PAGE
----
Staff with Indigenous Friendship Centres now have access to a new harm reduction toolkit to fight against the growing opioid crisis across northwestern Ontario.
The Ontario Federation Indigenous Friendship Centre has developed an 84-page PDF to assist friendship centre staff who are dealing with rapidly increasing HIV infections as a result of limited harm reduction services in the area.
In Kenora, the Northwestern Health Unit reported nine cases of new HIV infections – more than the previous eight years combined, largely fueled by drug use and the sharing of infected needles.
But Executive Director with Kenora’s Ne-Chee Friendship Centre, Patti Fairfield, believes the number to be much higher.
“We are deeply concerned about the safety of our community as the opioid pandemic grows,” says Fairfield.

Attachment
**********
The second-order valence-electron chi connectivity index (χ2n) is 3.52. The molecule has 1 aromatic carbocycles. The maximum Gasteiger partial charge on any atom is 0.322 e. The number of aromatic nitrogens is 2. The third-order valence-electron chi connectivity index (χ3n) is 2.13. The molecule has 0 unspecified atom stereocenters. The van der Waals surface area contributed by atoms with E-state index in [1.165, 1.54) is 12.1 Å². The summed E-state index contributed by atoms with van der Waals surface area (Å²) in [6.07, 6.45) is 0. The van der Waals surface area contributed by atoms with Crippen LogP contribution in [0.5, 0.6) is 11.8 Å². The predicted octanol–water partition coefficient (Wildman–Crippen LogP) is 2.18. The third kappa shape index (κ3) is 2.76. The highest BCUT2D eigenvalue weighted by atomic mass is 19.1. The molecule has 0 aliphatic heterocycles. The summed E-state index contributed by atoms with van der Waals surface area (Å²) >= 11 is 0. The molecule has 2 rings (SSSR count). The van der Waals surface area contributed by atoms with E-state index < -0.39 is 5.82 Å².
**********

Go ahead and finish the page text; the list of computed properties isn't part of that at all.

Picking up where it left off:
“This toolkit will help ensure our programs and services are safe for community members and equip our staff with harm-reduction best practices.”
The document details specific language staff members can use when dealing with those who are unhoused, dealing with a mental health or addictions crisis, and culturally respectful approaches to harm reduction.
There are 29 friendship centres across the province and 7 of them can be found in northwestern Ontario, with locations in Kenora, Dryden, Sioux Lookout, International Falls, Atikokan, Thunder Bay and Geraldton.
All locations offer a combination of mental health and addictions programming, and staff work to coordinate services with other community services whenever possible.
Friendship centres add they work to ‘improve the quality of life for Indigenous people living in an urban environment by supporting self-determined activities, which encourage equal access to and participation in Canadian society and which respect Indigenous cultural distinctiveness.’